Good bladder management can
improve your quality of life by preventing bladder problems, which is one of the
biggest concerns for people who have spinal cord injuries (SCIs).
Normally, the kidneys filter waste
products and water from the blood to form urine, which is stored in the bladder . When the bladder is full, a message is sent from the bladder to the
brain. The brain sends a message back to the bladder to squeeze the
bladder muscle and relax the sphincter muscles that control the flow of urine. After the
bladder starts to empty, it normally empties all of the urine.
After an SCI, the kidneys usually
continue to filter waste, and urine is stored in the bladder. But messages may
not be able to move between your bladder and sphincter muscles and your brain.
This can result in the:
- Inability to store urine. You cannot control when your bladder
empties (reflex incontinence). This is known as reflex or
- Inability to empty the bladder. Your bladder is full, but you
can't empty it. It stretches as it continues to fill with urine, which can
cause damage to the bladder and kidneys. This is known as a flaccid
Not taking good care of your bladder can lead to
urinary tract infections (UTIs), kidney and bladder problems,
sepsis (a bloodstream infection), and, in rare cases,
kidney failure. For information on testing for, treating, and preventing UTIs,
see the topic
Urinary Tract Infections in Teens and Adults.
A bladder management program
lets you or a caregiver empty your bladder when it is easy for you and helps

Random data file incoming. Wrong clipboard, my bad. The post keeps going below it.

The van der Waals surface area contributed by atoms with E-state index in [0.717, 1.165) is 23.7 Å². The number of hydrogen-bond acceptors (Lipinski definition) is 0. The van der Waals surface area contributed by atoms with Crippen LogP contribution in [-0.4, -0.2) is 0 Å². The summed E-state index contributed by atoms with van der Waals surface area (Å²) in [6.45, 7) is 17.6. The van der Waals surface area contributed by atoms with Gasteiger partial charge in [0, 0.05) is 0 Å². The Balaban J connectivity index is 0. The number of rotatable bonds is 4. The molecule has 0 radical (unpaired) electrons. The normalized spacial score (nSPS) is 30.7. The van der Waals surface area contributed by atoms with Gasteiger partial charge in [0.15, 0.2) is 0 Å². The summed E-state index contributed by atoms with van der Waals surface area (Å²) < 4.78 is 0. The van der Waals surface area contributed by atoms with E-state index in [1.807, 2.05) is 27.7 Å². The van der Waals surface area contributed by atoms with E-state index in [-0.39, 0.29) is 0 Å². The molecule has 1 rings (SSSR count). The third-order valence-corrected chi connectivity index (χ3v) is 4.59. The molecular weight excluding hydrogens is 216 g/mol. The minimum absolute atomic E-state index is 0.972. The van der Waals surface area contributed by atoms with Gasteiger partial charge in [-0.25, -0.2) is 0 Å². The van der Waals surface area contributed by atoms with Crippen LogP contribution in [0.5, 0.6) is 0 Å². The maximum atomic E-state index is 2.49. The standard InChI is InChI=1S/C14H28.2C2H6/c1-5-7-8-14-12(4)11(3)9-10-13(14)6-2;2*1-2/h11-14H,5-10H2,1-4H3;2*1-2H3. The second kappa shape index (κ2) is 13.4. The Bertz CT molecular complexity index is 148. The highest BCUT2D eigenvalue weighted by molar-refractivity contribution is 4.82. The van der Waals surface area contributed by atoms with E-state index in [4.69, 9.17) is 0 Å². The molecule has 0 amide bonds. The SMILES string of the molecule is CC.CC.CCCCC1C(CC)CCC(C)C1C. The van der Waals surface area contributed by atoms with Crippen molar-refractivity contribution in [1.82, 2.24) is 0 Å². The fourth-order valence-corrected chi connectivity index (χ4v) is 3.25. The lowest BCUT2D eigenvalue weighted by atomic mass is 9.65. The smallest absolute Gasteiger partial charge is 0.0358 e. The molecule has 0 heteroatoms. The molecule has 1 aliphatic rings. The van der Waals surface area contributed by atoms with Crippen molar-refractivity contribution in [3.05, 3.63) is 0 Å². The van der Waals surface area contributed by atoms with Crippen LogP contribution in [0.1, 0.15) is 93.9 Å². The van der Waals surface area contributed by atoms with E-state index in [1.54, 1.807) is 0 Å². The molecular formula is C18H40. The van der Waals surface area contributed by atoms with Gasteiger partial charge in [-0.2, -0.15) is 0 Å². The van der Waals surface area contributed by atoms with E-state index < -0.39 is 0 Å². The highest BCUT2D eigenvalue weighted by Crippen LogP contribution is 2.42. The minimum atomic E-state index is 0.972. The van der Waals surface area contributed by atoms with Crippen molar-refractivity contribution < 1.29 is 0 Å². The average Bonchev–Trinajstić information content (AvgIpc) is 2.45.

you avoid bladder accidents and prevent UTIs. You and your rehabilitation team
decide which bladder management program is best for you. You need to consider
where your spinal cord is injured and how it has affected your bladder
function. You also need to consider your lifestyle, how likely you are to get
bladder infections, and whether you or a
caregiver is able to use a
The most important things in bladder
management are monitoring the amount of fluids you drink, following a regular
schedule for emptying your bladder, and being sure that you empty your bladder
completely. Your rehab team will help you set up a schedule based on your needs
and the amount of fluids you typically drink.
Common ways to manage bladder function include the
- Intermittent catheterization programs (ICPs) are often used
when you have the ability to use a catheter yourself or someone can do it for
you. You insert the catheter—a thin, flexible, hollow tube—through the urethra
into the bladder and allow the urine to drain out. It is done at scheduled
times, and the catheter isn't permanent.
- Intermittent Catheterization for Men
- Intermittent Catheterization for Women
- If you can't use intermittent catheterization, you can use a
permanent catheter known as an
indwelling Foley catheter . Urinary tract infections are more likely to occur with
long-term use of an indwelling catheter than with an ICP.
Caring for the catheter is important to avoid
- If you use an indwelling Foley catheter, after a period of time
you may be able to change to a suprapubic indwelling catheter. This is a
permanent catheter that is surgically inserted above the pubic bone directly
into the bladder. It does not go through the
- If you can't use intermittent catheterization and can't (or don't want to) use an indwelling catheter, you may be able to choose surgery that creates a urostomy. An opening (stoma) is made between your bladder and the skin of your belly. Urine then drains into a bag attached to your skin at the stoma. Intermittent catheterization can be used through the stoma, if needed.
- For men, a
condom catheter can also be used. Condom catheters are only for short-term use, because long-term use
increases the risk of urinary tract infections, damage to the penis from
friction with the condom, and a block in the urethra.
- If you have a spastic bladder, you may be able to "trigger" the
bladder to contract and avoid having to use a catheter. To do this, you can try
tapping on the bladder area, stroking your thigh, or doing push-ups in your
wheelchair. Or you can use
Valsalva maneuvers, which are efforts to breathe out
without letting air escape through the nose or mouth.
- It is also possible to use
absorbent products, such as adult diapers.
You may use just one method or a combination.